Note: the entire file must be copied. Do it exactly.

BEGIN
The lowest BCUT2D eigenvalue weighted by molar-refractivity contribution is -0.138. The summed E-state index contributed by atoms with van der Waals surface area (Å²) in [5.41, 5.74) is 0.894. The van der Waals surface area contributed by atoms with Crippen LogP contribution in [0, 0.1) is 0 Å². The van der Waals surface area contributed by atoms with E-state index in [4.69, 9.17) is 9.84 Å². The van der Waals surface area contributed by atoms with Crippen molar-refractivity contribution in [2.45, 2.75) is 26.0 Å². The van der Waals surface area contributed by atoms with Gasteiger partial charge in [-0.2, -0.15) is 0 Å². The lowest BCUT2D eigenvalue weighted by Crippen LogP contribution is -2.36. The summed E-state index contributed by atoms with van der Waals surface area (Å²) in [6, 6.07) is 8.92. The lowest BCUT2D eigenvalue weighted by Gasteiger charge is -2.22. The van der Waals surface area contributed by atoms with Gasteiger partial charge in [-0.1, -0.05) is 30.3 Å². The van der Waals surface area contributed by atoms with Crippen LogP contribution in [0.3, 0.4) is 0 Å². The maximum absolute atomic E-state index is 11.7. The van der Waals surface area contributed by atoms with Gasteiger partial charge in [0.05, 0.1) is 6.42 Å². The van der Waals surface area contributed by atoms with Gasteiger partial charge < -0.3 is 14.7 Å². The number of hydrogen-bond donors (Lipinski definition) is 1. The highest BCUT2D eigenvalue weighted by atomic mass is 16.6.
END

The lowest BCUT2D eigenvalue weighted by molar-refractivity contribution is -0.138. The summed E-state index contributed by atoms with van der Waals surface area (Å²) in [5.41, 5.74) is 0.894. The van der Waals surface area contributed by atoms with Crippen LogP contribution in [0, 0.1) is 0 Å². The van der Waals surface area contributed by atoms with E-state index in [4.69, 9.17) is 9.84 Å². The van der Waals surface area contributed by atoms with Crippen molar-refractivity contribution in [2.45, 2.75) is 26.0 Å². The van der Waals surface area contributed by atoms with Gasteiger partial charge in [-0.2, -0.15) is 0 Å². The lowest BCUT2D eigenvalue weighted by Crippen LogP contribution is -2.36. The summed E-state index contributed by atoms with van der Waals surface area (Å²) in [6, 6.07) is 8.92. The lowest BCUT2D eigenvalue weighted by Gasteiger charge is -2.22. The van der Waals surface area contributed by atoms with Gasteiger partial charge in [-0.1, -0.05) is 30.3 Å². The van der Waals surface area contributed by atoms with Crippen LogP contribution in [0.3, 0.4) is 0 Å². The maximum absolute atomic E-state index is 11.7. The van der Waals surface area contributed by atoms with Gasteiger partial charge in [0.05, 0.1) is 6.42 Å². The van der Waals surface area contributed by atoms with Gasteiger partial charge < -0.3 is 14.7 Å². The number of hydrogen-bond donors (Lipinski definition) is 1. The highest BCUT2D eigenvalue weighted by atomic mass is 16.6.